Senator Crawford - Was that the Scottish price for -the dredge delivered in Australia ?

Senator THOMPSON - Yes, I understand so. When I asked the Minister for Trade and Customs- (Mr. Pratten) to give some consideration to the Harbour Board he said that, inasmuch as the dredger could have been built in Australia, he could not see his way to grant my request. I asked, "At any price whatever ?" and he replied, " Yes, at any price whatever." I maintain that that is an improper attitude to take up, because the vast difference in price shows that this kind of dredger is not being commercially manufactured in Australia. Therefore, consideration should have been extended to the Rockhampton Harbour Board. I am grateful that, iu another place, the Minister has seen fit to make crude and residual oils free. As these are oils which are largely used in modern flotation processes, the concession will be of distinct benefit to mining in Queensland. The duty, as originally proposed, was considerably perturbing people at Mount Morgan. When the Senate rose early in the year the impression which the Minister in this chamber representing the Minister for Trade and Customs had was that these oils were to be free, and, unfortunately, I telegraphed to my constituents that they were to be free, only to find afterwards that they would not be. However, subsequently, the duty was removed in another place, and I am now pleased to welcome this addition to the free list, because I am sure it will be a great help to the mining industry of Queensland.

Senator Elliott - I thought that the Mount Morgan mine was closed down.

Senator THOMPSON - No ; it is working, but, instead of 1,700 men, it is employing only 350. The company is experimenting on a new process which, if it is demonstrated that it can be commercially worked on a large scale, will mean a great deal for the mine. It will probably' afford employment for 1,000 or 1,100 men, as well as a number of others on construction work, because it will need a very expensive plant. There is so much lowgrade ore in sight that if the experiments now in hand demonstrate that a bigger plant can be worked successfully, the mine will be given a new lease of life, to the great .advantage of Central Queensland and the State in general. When Mount Morgan is out of commission, the gold production of Queensland decreases considerably, and very many people are thrown out of employment. Another item upon which there is a diversity of opinion is structural steel. This diversity of opinion illustrates the difficulties that an honorable senator encounters. I hear from one large user of steel that the Broken Hill Proprietary are fully meeting Australian requirements at a price which is from £5 below the cost of imported structural steel. On the other hand, the Townsville Chamber of Commerce opposes the duty on structural steel, because it will adversely affect industry. What is a poor senator to do in such circumstances ?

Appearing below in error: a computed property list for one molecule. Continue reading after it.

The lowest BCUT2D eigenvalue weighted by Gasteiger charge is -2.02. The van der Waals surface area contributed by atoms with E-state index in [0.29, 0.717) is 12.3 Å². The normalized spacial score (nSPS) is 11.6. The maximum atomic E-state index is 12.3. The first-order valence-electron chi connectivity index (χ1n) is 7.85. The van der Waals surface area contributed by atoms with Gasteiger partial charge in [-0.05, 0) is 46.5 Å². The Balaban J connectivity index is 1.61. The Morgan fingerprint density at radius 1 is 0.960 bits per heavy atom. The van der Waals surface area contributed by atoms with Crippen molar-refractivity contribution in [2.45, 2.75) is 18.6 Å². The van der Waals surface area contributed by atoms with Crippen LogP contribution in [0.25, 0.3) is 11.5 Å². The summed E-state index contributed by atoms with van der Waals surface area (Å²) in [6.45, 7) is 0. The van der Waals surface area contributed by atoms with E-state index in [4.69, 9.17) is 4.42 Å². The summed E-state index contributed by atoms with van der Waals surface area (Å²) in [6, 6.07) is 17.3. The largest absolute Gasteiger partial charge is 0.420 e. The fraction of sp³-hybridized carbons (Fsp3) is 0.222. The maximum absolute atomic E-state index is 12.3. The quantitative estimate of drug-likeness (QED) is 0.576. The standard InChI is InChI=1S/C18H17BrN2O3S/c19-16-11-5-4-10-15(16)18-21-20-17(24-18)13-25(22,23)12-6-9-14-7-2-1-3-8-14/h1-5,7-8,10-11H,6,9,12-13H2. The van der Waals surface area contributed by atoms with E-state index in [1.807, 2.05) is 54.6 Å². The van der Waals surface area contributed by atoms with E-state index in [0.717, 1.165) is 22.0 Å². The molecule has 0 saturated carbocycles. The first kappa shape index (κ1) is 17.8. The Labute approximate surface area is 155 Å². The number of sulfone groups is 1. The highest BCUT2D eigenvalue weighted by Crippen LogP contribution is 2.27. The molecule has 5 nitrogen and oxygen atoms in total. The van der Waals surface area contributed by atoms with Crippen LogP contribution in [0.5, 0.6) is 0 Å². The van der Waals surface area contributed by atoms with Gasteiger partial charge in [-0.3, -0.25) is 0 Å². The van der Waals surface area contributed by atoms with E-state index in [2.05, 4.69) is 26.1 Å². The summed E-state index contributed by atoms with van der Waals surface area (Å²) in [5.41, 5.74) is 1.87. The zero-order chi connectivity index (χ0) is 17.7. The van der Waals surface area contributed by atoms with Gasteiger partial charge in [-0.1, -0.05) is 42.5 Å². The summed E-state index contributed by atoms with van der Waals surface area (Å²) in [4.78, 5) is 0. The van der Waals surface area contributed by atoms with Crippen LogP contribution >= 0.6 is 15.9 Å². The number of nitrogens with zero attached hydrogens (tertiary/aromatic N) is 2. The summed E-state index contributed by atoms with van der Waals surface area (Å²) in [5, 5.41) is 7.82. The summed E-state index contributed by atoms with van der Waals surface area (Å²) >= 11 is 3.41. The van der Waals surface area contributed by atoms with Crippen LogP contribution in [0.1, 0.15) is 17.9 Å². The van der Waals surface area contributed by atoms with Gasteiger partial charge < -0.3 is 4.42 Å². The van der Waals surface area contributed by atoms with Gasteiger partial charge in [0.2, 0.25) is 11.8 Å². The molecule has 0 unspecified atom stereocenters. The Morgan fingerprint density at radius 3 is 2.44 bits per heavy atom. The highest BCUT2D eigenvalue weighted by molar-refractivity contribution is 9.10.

Senator Crawford - I have received a letter from the Townsville Chamber of Commerce asking me to oppose the increases generally.

Senator Grant - The honorable senator should follow the advice of a well-known character, and " holler with the biggest mob."

Senator THOMPSON - Another matter about which I am also gravely concerned, and equally diametrically informed, is the duty on maize. I have a letter from the Queensland Mixed Farming Industrial Advisory Board, appealing for the retention of the protective duties. I have another letter from the Graziers Association of Queensland pointing out what is very true, the appalling state of the sheep industry of Central and Northwestern Queensland, and asking that maize be admitted free in order to save the starving stock. There is a good deal to be said on both sides of this question, and I hope that it will be dealt with in a practical way. For instance, if the season is good, with plenty of maize production, and there are no starving stock to be fed, I should say, " By all means give us the necessary protection on maize." But at a time such as this, when we are informed that we are likely to lose 5,000,000 sheep in Queensland, if the free importation of maize, or if its importation at a low rate of duty will prevent the sheep from dying, I think the matter of removing the duty should be given proper consideration. There are other items to which I shall refer in committee, but in passing I should just like to mention that the Townsville Chamber of Commerce has ideas with regard to cotton goods and cotton tweed. It declares that the duties proposed are too high, and as cotton goods are used in the north, in the sugar and other industries, it asks honorable senators who represent Queensland to oppose these duties or seek a reduction of them.

Senator Crawford - The sugar people have not invoked the aid of the Townsville Chamber of Commerce in this matter.

Senator THOMPSON - Mention is made of the fact that the sugar workers use these goods. However, I shall use my own judgment when the item comes forward. I am simply mentioning it now to show the nature of the requests that honorable senators get. In committee, I hope to offer a word in support of an increased duty on marble. We have large deposits of magnificent marble in Central Queensland, but it cannot compete with Italian marble. The cost of production in Italy is low, and the freight from Italy to the southern ports of Australia is less than the cost of transporting Central Queensland marble to Melbourne. In these circumstances, I think we may safely ask for some consideration for this Australian industry. It is true that the Queensland deposits are quite a distance from a railway line, and that a largo proportion of the cost of production is due to the long haulage from the quarry to the railway, but if our marble requirements could be confined to our Australian product, we could certainly meet it from Our unlimited supply of very good quality marble in Central Queensland. I think Australian whisky is already sufficiently protected. I regard the proposal of the Government to increase the duty on whisky as an interference with the liberty of the subject. I do not like Australian whisky; it is not as palatable or as good as the Scotch whisky to which I have been accustomed.